Once the largest church on the west side of the island, its influence faded as population declined or moved to other areas. In 1929, an earthquake caused one of the gable ends to tumble into the church. Moderate repairs were done but repeated damage from earthquakes in 1951, 1952 and 1953 caused first roof collapse and finally abandonment by 1953.
Faithful to worshiping God the local congregation began a restoration in the early 1980s receiving state and federal historic designation with restoration mostly completed in 1984. Paris’ building finally stood restored to its magnificent beauty and opened again for use in 1999.
Located near the north end of Holualoa Bay, historic artifacts excavated at the church grounds indicate the site has long been used as a gathering place. Under the supervision of Reverend John Paris a coral lime and stone building, of about 30 by 60 feet, was finished by 1855. Hale Halawai O Holualoa means “meeting house near the long slide” in the Hawaiian language. The church was in continuous use until the 1940s.
The site was added to the National Register of Historic Places on June 5, 1987 and the Holualoa Bay Congregational Church reconstructed the building in the early 1990s. The old stone church has once again attracted a large congregation that gather on the lawn of this old missionary site at the edge of the ocean.
Lorenzo Lyons was born in Colrain, Franklin County, Massachusetts, April 18, 1807. He was ordained as a Congregationalist minister September 20, 1831. Two months later as part of the fifth company from the American Board of Commissioners for Foreign Missions, he departed Boston, Massachusetts aboard the ship Averick with his wife Betsy. After five months under sail they arrived at the island of Hawai’i on May 17, 1832. Lorenzo Lyons spent the remainder of his life dedicated to the native Hawaiians. During his tenure, he was responsible for the erection of fourteen churches, such as Imiola Church where he is buried.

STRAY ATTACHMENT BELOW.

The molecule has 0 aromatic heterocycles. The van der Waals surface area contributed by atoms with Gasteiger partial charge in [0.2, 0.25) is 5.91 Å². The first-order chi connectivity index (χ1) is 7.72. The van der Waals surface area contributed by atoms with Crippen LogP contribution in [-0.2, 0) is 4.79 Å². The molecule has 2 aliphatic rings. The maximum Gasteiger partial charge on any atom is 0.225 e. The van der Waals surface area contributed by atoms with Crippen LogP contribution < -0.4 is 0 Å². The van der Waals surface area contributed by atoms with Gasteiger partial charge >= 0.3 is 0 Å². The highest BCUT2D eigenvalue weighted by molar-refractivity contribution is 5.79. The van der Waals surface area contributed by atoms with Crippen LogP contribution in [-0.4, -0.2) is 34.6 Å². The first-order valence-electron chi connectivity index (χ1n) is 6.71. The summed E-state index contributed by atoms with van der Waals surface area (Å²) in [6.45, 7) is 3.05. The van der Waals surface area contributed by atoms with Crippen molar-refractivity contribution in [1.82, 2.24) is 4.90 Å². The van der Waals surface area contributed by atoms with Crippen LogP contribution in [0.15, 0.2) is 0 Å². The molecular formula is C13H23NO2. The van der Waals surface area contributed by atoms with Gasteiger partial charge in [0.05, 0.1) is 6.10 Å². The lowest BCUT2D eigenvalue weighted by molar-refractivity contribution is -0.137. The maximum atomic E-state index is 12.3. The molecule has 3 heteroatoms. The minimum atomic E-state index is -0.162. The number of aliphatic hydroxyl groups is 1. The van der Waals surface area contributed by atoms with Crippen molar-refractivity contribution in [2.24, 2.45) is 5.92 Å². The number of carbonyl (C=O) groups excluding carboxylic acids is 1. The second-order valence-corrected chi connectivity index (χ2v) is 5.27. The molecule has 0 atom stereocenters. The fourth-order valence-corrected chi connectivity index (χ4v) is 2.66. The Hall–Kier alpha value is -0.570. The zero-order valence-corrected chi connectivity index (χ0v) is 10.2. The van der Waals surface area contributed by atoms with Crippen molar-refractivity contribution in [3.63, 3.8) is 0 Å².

The grass hut, the common building method to the native Hawaiian people served as places of worship and instruction when the missionaries first arrived. One such grass hut had been built in Waimaia for visiting preachers some time before 1832. A new church was designed and built by its first pastor, Lorenzo Lyons. Rev. Lyons began construction of a new building of stone walls with a thatched roof in 1837. The membership of the congregation rose to a peak of 5,000 parishioners but by 1841 had dropped to only 1200 souls due to disease and disaster. The ambitious size of the church was scaled back during construction and finally finished by 1843. The structure was never stable and prone to damage from earthquakes.
The stone church was in ruins by 1855 and it collapsed on itself in May. Just three months later Imiola’s new cornerstone was laid. A new church of about 40 feet by 60 feet was started on August 29, 1855 made of koa wood harvested from nearby forests. Imiola Congregational Church was added to the National Register of Historic Places on August 28, 1975
The first building for Christian missionaries in Kohala was a thatched hut in an area called Nunulu, built by Reverend Isaac Bliss, an earlier missionary to Kohala, in 1837. A storm destroyed the hut in 1840. A second thatched structure was built on the present Kalahikiola site, called the ʻIole mission station and and was improved on by Rev. Elias Bond who arrived in 1841. The rough structure was replaced with a wooden framed building in 1846. That building suffered the fate of its’ two predecessors, also being demolished by storm and high winds in 1849. The congregation would take five years to build a sturdier structure entirely handmade from stone and mortar. Kalahikiola Church, was dedicated on October 11, 1855, . The main structure is 40 feet by 80 feet with a 16-foot square wooden tower that was added about 1858. The name comes from ka lā hiki ola meaning roughly “the day of salvation approaches” in the Hawaiian language.
Architecture has the power to inspire, console, educate and bring people together. Communities can be strengthened or torn apart through their built environments. The political, religious and cultural changes wrought by American Protestant influence are manifest in the missionary era’s most important structures, the churches of old Hawai’i. Many of these early structures still stand and are listed on the state or federal list of historic places. They are a reminder of the enthusiasm and energy of the first American missionaries and their Hawaiian converts.
Aloha Nui Nui, Dohn